Federal election audit questions NH spendingBy KEVIN LANDRIGAN
New Hampshire Union Leader
September 01. 2017 12:49AM
CONCORD — A federal performance audit said New Hampshire failed to get prior approval to use $1 million in federal election grant money as part of a $3.7 million renovation to the state archives building.
This was one of four conditions found in the 76-page audit the U.S. Election Assistance Commission published in the past week and posted in the Federal Register.
State election officials said they have been trying for more than seven years to get retroactive approval of that archives building spending state lawmakers first approved in 2003.
New Hampshire is one of the last states in the country to undergo this audit, which is mandatory under the Help America Vote Act of 2002.
That’s in part because most states have gone through much of their HAVA dollars through expenses such as purchasing new voting machines, holding training sessions and making polling places more accessible to the disabled and developmentally impaired.
New Hampshire received $18 million in these HAVA grants, and by the end of 2015 the state still had a $10.4 million balance.
This audit covered the period from the inception of the HAVA law, May 1, 2003, to Sept. 30, 2015.
Secretary of State William Gardner said the state has an enviable record of financial management of HAVA money.
“Since 1986, New Hampshire is one of a very few states that has not been sued by the federal Department of Justice for noncompliance with federal laws,” Gardner wrote in his response.
“The reason is clear; SOS takes the HAVA law seriously, has historically operated in good faith in these matters and has spent countless hours with minimal staff complying with the HAVA mandates, all within a time line prescribed by the HAVA law.”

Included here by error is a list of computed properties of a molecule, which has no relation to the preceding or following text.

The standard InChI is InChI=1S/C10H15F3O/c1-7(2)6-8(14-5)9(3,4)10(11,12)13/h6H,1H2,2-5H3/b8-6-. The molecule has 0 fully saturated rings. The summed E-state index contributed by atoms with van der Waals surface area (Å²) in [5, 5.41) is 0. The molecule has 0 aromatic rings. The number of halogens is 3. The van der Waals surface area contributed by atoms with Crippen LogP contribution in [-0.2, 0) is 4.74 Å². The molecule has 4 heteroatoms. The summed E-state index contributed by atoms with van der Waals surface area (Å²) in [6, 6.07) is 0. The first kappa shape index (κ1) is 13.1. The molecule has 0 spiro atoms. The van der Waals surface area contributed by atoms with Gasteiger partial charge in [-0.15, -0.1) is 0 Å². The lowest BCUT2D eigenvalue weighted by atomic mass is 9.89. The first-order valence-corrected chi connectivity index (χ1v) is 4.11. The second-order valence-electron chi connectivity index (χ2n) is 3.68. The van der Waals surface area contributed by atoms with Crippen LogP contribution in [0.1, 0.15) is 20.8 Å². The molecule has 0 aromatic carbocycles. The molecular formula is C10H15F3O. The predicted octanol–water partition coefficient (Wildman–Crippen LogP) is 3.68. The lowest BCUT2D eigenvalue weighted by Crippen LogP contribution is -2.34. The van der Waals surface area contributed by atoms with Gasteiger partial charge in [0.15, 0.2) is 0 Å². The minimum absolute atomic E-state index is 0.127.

McBride, Lock & Associates of Kansas City did the audit and federal officials have given Gardner’s office until Oct. 20 to respond to all conditions found in the report.
These were the findings in the audit:
• Lack policies: The audit found the Secretary of State’s Office lacks the policies and procedures about award administration, financial reporting, equipment management and other tasks.
• Inadequate record-keeping: The office improperly maintains property records or physically observes the inventory of them.
• Advance approval: The office failed to get federal approval in advance of spending $1 million on improvements to the archives building.
• Salary support: The office failed to provide the right amount of support for salary and wages that are charged to the grant.
The audit can be viewed below:
Assistant Secretaries of State Anthony Stevens and Daniel Cloutier were in charge of responding to the audit.
“It’s a pretty positive, professional audit,” Cloutier said.
“Every single expense they reviewed we were able to provide documentation for, and that was a huge effort on our part over a 13-year period.”
Stevens said their office asked federal officials as recently as June about the status of their request to get approval for spending the $1 million.
“The last response was to say they would wait until this audit came out,” Stevens said.
The HAVA program takes up 4,145 square feet of space in the archives building, where it has been the site for hands-on computer training for 2,246 local officials over 141 days. Stevens said they expect to train another 350 by the end of 2017.
New Hampshire by far elects the most election officials of any state in the country — about 2,400, according to the audit.